We often think of forgiveness as a blessing extended to the transgressor, easing the conscience of the wrong-doer. In this view, the person who does the forgiving is seen as engaged in gallant self-sacrifice, while the person who is forgiven finds benefit. With further observation, can we see that forgiveness is just as important for the person who forgives – perhaps even more so – as for the person forgiven? Could we be better off when we forgive? While it may take some deep work to remove the angry fire from long-held resentments, this step of letting go can happen in an instant, propelling us right into step three – moving ahead.

Imagine a tree swing, one of those old rope ones, suspended from a tree branch high up over the edge of a river bank. Sit down, grab the rope, swing back and forth, gather some momentum.….is it nerve-wracking? What will happen if we let go? Will the river be deep enough? Our tense grasp on the rope is keeping us on the swing, afraid. But, it also keeps us from soaring. If we let go of the swing, if we take a ‘leap of faith’, we might just soar above that river in graceful flight, landing in the water- safe, wet, and changed – for having taken the risk. When we think about letting go, we are afraid. We think we know what will happen if we let go, but really we do not. We imagine – we have whole stories we tell ourselves of everything that will happen when we let go. But we still are holding the rope. To let go, means to accept that we cannot predict what happens next. That is when we move on.

That moving ahead is the third step. The riskiest step yet – this whole day of Yom Kippur is one big gamble. The liturgy illuminates the unconditional atonement embodied in this day. Our prayer ‘al cheit shechatanu – for the sin that we have committed’, acknowledges that we atone and we forgive; but it does not say what happens next. Yom Kippur isn’t about neat and tidy apologies between people. Human relationships are complicated; they don’t always resolve, but they do move on.

Recognizing the good in ourselves can help us to judge that our own well-being is more worthy than continuing to hold our resentments. Finding the good within ourselves enables us to move on to find worthiness in others. One of my favorite Chasidic masters, 18th Century Reb Nachman of Bratzlav says this is the key to our own spiritual wholeness. He urges us to seek out some bit of goodness, someplace in the person who has wronged us, some place where he or she is not evil. When we find that bit of goodness, he says, we can raise that person up to goodness, allowing them to be restored. He writes: “The first little dot of goodness will be hardest one to find, or the hardest one to admit you find! The next ones will come a little easier, each one following another……these little dots of goodness in become your own melody. You sing them, and you then rescue your own good spirit as well.”[3] For Reb Nachman, forgiveness is the song of the soul.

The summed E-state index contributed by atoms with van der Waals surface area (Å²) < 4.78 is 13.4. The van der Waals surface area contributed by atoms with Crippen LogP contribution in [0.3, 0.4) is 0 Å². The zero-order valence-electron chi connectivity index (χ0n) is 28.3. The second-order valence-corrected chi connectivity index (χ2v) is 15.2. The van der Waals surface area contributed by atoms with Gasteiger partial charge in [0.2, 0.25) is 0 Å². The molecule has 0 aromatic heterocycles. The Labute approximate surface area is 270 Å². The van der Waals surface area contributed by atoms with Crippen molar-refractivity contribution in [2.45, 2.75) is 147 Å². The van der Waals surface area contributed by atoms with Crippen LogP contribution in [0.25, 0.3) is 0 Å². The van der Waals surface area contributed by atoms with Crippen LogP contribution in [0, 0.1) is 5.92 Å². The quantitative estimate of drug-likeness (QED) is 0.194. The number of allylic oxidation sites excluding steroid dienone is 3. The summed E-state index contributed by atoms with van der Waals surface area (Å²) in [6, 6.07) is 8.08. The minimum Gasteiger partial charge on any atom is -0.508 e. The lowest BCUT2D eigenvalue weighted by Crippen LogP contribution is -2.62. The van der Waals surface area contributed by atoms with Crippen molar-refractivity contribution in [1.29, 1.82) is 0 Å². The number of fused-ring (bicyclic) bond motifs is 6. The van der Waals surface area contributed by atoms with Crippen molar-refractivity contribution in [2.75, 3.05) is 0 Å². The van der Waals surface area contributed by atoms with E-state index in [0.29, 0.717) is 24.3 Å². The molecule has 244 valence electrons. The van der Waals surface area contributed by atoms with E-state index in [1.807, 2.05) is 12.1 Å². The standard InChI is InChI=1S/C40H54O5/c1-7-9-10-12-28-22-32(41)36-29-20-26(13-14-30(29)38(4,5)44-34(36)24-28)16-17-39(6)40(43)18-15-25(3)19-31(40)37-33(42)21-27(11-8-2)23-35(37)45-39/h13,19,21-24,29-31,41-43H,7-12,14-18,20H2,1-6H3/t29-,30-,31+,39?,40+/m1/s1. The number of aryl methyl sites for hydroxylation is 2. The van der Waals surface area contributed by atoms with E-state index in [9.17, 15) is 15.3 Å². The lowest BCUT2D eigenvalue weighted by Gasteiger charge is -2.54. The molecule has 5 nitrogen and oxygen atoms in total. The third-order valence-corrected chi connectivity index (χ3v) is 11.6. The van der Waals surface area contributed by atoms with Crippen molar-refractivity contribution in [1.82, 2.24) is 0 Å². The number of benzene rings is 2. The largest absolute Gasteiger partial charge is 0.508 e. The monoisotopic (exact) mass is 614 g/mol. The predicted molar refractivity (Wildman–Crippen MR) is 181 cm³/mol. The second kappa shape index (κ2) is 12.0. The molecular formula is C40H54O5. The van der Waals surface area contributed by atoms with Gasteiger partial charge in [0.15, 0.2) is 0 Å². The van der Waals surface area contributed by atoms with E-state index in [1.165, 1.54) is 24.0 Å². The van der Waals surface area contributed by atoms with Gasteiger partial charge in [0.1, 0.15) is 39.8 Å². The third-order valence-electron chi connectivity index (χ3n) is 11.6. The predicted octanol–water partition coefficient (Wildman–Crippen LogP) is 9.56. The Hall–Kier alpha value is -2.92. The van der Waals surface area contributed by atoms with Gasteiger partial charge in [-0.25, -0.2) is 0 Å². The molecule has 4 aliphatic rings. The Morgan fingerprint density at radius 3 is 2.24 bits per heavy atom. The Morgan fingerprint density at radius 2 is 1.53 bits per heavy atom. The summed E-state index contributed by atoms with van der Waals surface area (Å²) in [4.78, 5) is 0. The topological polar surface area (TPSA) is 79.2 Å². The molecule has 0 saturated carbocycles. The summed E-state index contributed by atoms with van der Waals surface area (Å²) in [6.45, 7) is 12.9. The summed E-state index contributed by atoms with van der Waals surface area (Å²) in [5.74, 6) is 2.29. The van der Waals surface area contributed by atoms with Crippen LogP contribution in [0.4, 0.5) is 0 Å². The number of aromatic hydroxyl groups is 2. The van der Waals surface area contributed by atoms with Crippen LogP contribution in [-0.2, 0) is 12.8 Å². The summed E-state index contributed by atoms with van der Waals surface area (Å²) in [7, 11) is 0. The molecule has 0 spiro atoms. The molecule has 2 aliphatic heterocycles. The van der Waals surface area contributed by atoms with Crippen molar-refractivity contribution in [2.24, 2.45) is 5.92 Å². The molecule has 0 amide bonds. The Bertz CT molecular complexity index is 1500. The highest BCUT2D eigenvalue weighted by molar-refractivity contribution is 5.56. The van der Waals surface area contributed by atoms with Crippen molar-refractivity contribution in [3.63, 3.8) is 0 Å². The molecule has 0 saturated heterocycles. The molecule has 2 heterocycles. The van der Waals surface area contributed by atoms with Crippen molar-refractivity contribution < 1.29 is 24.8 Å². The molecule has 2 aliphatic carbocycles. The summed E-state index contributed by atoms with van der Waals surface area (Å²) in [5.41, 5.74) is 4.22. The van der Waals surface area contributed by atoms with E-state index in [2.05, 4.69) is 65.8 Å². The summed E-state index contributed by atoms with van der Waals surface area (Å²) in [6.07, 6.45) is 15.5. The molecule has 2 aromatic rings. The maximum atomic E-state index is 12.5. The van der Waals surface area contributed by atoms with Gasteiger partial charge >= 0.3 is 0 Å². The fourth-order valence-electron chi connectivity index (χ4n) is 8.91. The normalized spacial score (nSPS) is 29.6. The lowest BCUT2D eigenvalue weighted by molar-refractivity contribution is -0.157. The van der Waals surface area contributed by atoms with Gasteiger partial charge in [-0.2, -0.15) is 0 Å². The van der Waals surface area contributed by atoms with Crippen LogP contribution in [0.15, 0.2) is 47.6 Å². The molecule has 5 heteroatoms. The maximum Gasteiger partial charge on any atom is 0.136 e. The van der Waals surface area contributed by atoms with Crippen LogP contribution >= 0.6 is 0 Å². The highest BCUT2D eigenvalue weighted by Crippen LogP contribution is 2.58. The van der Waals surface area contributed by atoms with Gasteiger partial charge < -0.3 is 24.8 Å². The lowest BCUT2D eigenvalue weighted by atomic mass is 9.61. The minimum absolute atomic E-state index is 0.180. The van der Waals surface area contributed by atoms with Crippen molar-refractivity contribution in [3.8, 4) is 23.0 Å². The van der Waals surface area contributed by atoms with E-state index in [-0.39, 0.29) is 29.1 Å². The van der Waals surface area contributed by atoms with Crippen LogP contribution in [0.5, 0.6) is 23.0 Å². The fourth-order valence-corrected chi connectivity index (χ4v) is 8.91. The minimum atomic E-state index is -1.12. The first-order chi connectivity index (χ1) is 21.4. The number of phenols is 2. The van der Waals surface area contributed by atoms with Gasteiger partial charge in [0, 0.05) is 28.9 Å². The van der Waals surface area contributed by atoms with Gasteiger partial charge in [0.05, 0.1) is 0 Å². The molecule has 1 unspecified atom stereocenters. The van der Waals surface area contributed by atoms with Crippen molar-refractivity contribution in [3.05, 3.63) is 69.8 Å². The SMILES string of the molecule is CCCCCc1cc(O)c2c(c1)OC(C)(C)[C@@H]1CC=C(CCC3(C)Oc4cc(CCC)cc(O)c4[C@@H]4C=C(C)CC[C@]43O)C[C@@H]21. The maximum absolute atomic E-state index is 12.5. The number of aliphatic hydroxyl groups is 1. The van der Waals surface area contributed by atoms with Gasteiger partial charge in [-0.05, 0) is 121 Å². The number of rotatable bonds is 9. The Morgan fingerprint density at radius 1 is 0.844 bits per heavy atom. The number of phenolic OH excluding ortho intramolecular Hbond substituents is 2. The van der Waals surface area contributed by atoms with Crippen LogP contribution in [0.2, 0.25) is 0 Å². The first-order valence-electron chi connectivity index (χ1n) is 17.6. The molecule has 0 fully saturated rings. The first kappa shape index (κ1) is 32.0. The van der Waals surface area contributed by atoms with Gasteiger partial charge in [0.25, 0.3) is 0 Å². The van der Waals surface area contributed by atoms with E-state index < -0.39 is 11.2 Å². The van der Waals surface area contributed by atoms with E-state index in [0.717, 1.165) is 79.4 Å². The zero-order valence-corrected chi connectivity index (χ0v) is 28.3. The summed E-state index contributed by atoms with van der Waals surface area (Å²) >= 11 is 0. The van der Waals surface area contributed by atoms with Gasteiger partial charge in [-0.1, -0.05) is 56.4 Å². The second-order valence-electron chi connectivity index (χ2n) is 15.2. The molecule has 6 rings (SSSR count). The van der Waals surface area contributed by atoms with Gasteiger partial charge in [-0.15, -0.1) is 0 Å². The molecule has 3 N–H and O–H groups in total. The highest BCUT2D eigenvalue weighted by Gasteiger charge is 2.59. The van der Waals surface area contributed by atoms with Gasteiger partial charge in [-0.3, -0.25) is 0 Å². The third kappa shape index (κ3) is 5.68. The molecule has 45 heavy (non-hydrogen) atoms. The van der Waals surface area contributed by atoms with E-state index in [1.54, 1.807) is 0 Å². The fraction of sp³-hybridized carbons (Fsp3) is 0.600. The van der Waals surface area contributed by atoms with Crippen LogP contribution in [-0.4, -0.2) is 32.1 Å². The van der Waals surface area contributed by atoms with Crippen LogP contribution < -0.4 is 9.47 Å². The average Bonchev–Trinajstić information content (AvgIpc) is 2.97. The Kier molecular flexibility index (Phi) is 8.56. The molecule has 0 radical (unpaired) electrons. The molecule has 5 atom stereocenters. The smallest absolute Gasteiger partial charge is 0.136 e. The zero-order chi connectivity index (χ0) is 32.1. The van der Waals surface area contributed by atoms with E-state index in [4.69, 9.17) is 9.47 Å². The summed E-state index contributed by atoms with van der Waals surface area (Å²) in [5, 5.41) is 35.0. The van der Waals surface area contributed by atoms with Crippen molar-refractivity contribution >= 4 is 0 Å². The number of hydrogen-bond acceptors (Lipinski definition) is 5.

Forgiveness then becomes about entering into these three stages of a grieving process: getting unstuck, letting go and moving on. These three things enable us to see ourselves and others in a new light, one that no longer weighs heavily on the heart. They enable a changed perspective that we can choose. Studies show forgiveness is essential to happiness. Experiencing anger or hatred only causes us to descend into misery and resentment, giving the person who wronged us even more power. We suffer from the original transgression and the burden of anger and grief.  Getting unstuck, letting go and moving on lifts the burden that we all carry.

This is hard. We need help. Just because we should be doing something, even something that is good for us, we all know that does not mean that we will actually do it. Habits are hard to build and hard to break. So we build time in as a community, filled with the ritual and symbolism of these Holy Days, to bring us together and to knock on the deep recesses of our souls.

Mishkan HaNefesh, the new Reform machzor (High Holy Day prayerbook) that we will use beginning next year is filled to the brim with awesome and powerful words to help us along this journey. Here is a beautiful example by poet Marge Piercy, who exquisitely unwraps the murkiness of forgiveness in the last stanza of her poem, How Divine Is Forgiving,

We forgive mostly not from strength

But through imperfections,

For memory wears transparent as a glass with the pattern washed off,

‘til we stare past what injured us.

We forgive because we, too,

have done the same to others

easy as a mudslide;

or because anger is a fire that must be fed

and we are too tired to rise and haul a log.

The poet paints for us the exhausting burden of carrying anger, a load that scars us. We churn over all we cannot control. And that is why forgiveness is so hard. We can’t control what has already happened to us, how we were wronged, or how the other person behaved. Living in that turmoil, we suffer.

Through this perspective of forgiveness – getting unstuck, letting go, moving onward – we can reinterpret our own experiences. The truth is that we don’t live with the facts of our lives, but rather, we live with the conclusions that we make about the facts of our lives. Forgiveness allows injuries and injustices from our past to transform from building blocks of our persona, to being ‘just a part’ of our life; a part of who we are, and not our entire being. Our grudges and resentments, hatred or self-pity are no longer needed. We can accept the things over which we have limited or no control, or rage against them – that is our choice. We can make peace with how we have been wronged, with incomplete or imperfect relationships – and doing so allows us to receive the present and the future with an open heart.

I am thinking still of those three sisters. After 100 years, is there anything that cannot be forgiven, that we must still hold on to? Do we have to wait that long? And if not, what are we waiting for?

[1] B’reishit Rabbah, 12:15